This is a very manageable book, if one wants to delve into the ancient Indian history and society. The author is a well known historian and she effortlessly explains some of the more contradictory features in the Indian history which baffles many western readers. It is written in an academic format in the sense that one may feel he/she is reading class notes but one has to understand that when the author is writing almost 3,000 years of history, it can get a little dry at times. If the reader is patient one can understand the rich history of India.I would definitely recommend this book to a reader who wants to understand Indian history deeply.
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Format: Paperback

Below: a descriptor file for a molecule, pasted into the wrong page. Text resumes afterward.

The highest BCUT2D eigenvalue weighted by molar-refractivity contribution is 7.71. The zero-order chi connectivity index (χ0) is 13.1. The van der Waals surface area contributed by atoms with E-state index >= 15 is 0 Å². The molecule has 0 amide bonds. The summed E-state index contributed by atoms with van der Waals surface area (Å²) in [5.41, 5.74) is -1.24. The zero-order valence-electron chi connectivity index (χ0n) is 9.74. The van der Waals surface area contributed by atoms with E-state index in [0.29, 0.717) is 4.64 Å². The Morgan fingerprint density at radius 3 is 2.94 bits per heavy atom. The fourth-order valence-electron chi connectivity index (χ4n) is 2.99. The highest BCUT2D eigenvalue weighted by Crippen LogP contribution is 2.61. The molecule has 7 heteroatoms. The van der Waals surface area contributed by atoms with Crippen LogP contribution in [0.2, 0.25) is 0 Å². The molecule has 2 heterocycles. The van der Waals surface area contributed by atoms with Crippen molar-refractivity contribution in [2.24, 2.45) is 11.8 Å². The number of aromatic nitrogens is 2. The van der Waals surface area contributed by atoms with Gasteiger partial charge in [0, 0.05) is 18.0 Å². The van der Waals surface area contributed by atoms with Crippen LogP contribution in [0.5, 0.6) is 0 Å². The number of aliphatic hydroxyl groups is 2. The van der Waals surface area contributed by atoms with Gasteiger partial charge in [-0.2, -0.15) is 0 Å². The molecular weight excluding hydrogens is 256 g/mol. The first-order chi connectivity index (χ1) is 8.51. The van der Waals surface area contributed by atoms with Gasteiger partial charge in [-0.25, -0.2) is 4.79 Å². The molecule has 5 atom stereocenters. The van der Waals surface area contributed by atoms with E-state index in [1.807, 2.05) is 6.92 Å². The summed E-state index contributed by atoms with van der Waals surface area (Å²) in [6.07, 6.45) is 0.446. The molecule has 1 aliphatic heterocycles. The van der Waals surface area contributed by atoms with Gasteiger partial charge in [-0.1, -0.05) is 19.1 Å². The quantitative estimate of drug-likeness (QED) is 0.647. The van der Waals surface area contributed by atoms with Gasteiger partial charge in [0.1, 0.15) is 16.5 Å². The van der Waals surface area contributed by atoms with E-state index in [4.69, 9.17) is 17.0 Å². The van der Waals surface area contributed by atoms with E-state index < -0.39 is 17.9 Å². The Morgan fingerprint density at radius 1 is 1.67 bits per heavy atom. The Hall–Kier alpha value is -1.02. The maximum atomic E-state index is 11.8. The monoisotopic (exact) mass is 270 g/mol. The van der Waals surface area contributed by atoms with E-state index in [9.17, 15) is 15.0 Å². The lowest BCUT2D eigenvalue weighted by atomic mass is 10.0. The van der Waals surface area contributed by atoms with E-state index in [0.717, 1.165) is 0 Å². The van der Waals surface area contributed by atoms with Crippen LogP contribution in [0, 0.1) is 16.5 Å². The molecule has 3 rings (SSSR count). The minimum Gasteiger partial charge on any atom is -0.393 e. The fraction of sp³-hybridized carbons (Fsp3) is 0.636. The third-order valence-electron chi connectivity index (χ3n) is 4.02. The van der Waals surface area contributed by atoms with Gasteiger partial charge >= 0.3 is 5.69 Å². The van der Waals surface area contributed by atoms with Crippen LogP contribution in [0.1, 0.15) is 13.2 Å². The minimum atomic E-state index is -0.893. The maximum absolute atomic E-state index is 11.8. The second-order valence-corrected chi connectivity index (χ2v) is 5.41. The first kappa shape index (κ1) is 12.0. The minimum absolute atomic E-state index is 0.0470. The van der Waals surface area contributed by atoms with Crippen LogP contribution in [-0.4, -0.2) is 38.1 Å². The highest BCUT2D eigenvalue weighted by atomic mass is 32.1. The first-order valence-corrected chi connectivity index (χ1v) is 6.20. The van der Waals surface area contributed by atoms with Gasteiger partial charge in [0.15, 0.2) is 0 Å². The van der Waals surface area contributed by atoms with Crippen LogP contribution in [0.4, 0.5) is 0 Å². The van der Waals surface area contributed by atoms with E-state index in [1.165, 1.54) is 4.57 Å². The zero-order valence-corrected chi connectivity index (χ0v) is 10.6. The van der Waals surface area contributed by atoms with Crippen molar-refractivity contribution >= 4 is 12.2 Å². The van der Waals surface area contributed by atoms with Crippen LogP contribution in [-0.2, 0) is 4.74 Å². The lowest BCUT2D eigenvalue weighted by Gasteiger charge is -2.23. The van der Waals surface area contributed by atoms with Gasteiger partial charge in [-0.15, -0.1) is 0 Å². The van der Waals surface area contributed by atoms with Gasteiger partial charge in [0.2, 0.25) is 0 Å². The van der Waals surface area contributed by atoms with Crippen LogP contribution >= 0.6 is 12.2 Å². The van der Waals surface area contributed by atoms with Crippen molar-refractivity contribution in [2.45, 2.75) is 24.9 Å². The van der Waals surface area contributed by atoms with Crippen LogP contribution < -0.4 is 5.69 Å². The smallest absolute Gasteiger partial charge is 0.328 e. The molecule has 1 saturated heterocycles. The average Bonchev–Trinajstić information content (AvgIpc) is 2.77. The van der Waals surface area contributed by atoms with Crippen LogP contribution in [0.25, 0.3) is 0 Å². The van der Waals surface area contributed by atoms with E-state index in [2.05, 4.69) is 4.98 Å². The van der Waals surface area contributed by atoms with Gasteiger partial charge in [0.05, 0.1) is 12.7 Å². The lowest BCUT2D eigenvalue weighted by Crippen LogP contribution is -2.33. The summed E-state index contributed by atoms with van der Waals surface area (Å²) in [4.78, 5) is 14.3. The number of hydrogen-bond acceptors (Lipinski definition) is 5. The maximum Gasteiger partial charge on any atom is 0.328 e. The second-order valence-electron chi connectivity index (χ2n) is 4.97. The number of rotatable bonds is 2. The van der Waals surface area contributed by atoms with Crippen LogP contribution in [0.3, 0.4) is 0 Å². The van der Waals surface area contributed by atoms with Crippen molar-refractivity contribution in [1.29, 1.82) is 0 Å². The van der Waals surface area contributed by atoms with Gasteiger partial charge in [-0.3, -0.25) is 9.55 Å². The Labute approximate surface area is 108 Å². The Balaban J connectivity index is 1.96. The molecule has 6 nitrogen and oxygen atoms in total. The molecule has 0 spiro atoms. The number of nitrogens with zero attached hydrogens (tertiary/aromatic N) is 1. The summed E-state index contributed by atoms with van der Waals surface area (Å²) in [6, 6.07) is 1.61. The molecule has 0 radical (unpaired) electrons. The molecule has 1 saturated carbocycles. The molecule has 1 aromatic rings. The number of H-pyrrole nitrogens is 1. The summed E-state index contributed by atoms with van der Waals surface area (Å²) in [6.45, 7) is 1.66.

While historians aren't well known for their colorful writing, I found this book an exceptionally dry read with biased information at every other page. By biased I mean that it is very clear the authors opinions are the fuel for much of the commentary. Some of the information in the book is insightful, for example the process a "snake charmer" has to go through to keep the dangerous cobra. (they have to remove the fangs) They are portrayed as starving no matter how much trouble they've gone through to catch and de fang the snake. I don't know that all of them are, but this is the "unveiling" of the romanticism about the ideas many have about snake charmers. There are definitely good parts, but seeing as how I am not adept in Indian History, I don't know how to compare this with other Indian History books. However with the authors history, and with my knowledge of other cultural history books, paired with the concerned reviews,I wonder how reliable this book is, and why it was used for a beginning Indian History class. I did learn from it, but I really do believe that there are far better works on Indian History, simply from understanding that a well written unbiased book is what is needed when reading about history.